Wednesday, December 21, 2011

Busman's Holiday

Busman's Honeymoon. Dorothy L. Sayers. 1937. HarperCollins. 403 pages.

My dear Honoria, 
So Peter is really married: I have ordered willow-wreaths for half my acquaintance...

There were parts of this mystery novel that I just LOVED. I mean there were scenes that made me giddy, absolutely giddy. (So many Harriet and Peter scenes!!!) And scenes that had me smiling! (I love Peter and Bunter, and we were introduced to a lovely Chief Superintendent, Mr. Kirk, his scenes with Peter were quite fun!) So I would definitely recommend this one to anyone who loves Lord Peter Wimsey, to those excited to read about his marriage to Harriet. The writing, as always, was great. And their is something almost magical about the way Sayers does dialogue...

Anyway, this novel is about their busy honeymoon. They've only been married a brief time--maybe two days?--when they discover a body in the basement of their new home, the home they've chosen to honeymoon in. And the case isn't an easy one to solve....

I really can't begin to express how much I LOVE, LOVE, LOVE Peter Wimsey. And how much this whole series has meant to me. These books are so good, so wonderful, so worth reading!!!

Whatever fantastic pictures she had from time to time conjured up of married life with Peter, none of them had ever included attendance at village concerts. But of course they would go. She understood now why it was that with all his masking attitudes, all his cosmopolitan self-adaptations, all his odd spiritual reticences and escapes, he yet carried about with him that permanent atmosphere of security. He belonged to an ordered society, and this was sit. More than any of the friends in her own world, he spoke the familiar language of her childhood. In London, anybody, at any moment, might do or become anything. But in a village--no matter what village--they were all immutably themselves; parson, organist, sweep, duke's son, and doctor's daughter, moving like chessmen upon their allotted squares. She was curiously excited. She thought, "I have married England." (98)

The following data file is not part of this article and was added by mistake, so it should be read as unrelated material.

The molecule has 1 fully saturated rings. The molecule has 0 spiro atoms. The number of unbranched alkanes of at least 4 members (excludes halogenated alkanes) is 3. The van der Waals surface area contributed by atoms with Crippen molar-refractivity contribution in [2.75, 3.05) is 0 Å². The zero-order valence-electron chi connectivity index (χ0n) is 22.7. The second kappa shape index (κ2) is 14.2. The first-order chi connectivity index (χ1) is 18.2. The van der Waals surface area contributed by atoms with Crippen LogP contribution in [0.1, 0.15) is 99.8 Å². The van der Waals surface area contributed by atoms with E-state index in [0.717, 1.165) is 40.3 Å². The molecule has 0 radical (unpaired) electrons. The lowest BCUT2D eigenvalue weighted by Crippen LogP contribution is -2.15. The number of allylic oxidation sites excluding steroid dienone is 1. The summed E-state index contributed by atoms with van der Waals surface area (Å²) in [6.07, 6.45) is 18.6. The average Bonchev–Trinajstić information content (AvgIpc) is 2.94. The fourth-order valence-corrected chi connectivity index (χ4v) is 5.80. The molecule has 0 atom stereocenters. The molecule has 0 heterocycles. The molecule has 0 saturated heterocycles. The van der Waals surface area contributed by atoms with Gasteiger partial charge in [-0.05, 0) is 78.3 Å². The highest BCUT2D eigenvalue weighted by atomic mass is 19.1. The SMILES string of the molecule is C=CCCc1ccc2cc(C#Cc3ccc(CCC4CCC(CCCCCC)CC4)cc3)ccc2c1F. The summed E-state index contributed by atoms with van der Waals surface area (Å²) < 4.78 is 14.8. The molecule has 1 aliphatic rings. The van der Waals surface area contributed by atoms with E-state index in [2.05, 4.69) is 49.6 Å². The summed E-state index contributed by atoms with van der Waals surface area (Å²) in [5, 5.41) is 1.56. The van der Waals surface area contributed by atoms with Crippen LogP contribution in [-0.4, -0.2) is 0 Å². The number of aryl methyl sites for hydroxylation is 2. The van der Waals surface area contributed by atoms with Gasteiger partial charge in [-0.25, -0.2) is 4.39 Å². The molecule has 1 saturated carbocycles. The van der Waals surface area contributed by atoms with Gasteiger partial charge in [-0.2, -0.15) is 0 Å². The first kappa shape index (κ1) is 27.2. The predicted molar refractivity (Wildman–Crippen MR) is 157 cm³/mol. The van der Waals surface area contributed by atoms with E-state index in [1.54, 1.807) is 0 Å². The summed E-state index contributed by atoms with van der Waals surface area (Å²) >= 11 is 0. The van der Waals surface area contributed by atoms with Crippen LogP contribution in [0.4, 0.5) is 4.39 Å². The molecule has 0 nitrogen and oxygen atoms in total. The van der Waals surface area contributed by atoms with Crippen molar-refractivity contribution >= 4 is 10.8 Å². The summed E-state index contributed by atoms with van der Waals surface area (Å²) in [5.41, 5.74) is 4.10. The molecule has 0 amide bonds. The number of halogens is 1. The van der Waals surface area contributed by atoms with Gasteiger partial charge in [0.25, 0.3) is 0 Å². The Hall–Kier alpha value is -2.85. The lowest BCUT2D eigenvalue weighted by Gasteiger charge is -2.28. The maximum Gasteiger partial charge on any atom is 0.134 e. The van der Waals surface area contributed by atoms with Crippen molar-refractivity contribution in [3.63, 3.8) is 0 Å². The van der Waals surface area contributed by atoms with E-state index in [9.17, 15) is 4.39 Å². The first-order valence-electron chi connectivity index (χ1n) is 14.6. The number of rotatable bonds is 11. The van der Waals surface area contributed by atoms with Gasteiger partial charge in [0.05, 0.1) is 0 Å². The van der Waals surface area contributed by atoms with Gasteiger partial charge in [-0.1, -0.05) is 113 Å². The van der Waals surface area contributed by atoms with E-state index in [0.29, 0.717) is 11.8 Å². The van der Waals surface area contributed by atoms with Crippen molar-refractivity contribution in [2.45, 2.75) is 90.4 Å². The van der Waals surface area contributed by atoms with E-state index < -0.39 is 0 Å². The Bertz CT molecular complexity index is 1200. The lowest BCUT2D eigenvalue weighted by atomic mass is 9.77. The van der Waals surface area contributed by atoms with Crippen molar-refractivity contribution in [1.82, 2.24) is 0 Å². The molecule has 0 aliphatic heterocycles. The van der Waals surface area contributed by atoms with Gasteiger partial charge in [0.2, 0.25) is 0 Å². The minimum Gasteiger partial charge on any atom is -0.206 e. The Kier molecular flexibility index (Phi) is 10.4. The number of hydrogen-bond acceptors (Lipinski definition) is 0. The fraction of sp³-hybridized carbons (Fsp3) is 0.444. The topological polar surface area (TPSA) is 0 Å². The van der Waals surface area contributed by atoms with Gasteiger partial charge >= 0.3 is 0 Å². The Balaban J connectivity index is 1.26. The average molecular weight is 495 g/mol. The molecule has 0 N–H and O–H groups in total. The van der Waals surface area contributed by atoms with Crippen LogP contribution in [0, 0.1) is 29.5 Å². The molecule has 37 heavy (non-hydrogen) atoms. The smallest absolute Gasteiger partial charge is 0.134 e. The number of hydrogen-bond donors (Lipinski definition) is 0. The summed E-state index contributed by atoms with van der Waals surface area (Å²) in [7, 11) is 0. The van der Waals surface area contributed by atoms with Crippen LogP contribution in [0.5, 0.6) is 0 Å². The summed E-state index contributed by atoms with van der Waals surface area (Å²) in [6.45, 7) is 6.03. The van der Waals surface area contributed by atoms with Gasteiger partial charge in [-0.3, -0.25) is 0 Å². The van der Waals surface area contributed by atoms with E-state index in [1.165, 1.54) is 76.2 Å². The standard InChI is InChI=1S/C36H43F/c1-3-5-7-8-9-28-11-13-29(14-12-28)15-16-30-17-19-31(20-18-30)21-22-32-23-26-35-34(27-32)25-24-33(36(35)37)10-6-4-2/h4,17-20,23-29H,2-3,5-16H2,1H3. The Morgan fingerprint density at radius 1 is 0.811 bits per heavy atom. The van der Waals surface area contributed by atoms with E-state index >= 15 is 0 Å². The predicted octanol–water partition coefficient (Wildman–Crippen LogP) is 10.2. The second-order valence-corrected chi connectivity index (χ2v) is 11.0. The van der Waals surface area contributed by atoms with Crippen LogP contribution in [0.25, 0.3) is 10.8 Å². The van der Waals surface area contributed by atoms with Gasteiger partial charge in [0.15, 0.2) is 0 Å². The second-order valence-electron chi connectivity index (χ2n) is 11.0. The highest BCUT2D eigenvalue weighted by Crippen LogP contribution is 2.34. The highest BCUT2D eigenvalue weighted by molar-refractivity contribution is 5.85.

Lord Peter:

"When I'm investigating a murder, I hate to have too much sympathy with the corpse. Personal feelings cramp the style." (130)

Lord Peter:

"Murders go to my head like drink. I simply can't keep them off." (130)

Lord Peter, Harriet, and Mr. Kirk:

"Enter the obvious suspect," said Peter, lightly.
"The obvious suspect is always innocent," said Harriet in the same tone.
"In books, my lady," said Mr. Kirk, with a little indulgent bow towards her, as who should say, 'The ladies. God bless them!'" (143)

Mr. Kirk:
"Reckon there's several kinds of truth, my lord. There's truth as far as you know it; and there's truth as far as you're asked for it. But they don't represent the whole truth--not necessarily. (170)

Lord Peter:
"I don't know what to think. The fact is, we've got dashed little material for thinking with. It's probably too early for thinking." (231)
Lord Peter:
"I am always trying to say something too silly to be believed; but I never manage it." (256)

Lord Peter and Harriet:

"How can I find words? Poets have taken them all, and left me with nothing to say or do--"
"Except to teach me for the first time what they meant."
He found it hard to believe.
"Have I done that?"
"Oh Peter--" Somehow she must make him believe it, because it mattered so much that he should. "All my life I have been wandering in the dark--but now I have found your heart--and am satisfied."
"And what do all the great words come to in the end, but that?--I love you--I am at rest with you--I have come home." (293) 

This is the eleventh novel featuring Lord Peter Wimsey.

Others in the series:

© 2011 Becky Laney of Becky's Book Reviews

1 comment:

Beckie B. said...

My book club had trouble with this one. The pages of of a letter written in French really slipped us up! But this was the first we read of Sayre's, probably not a good introduction to Whimsy.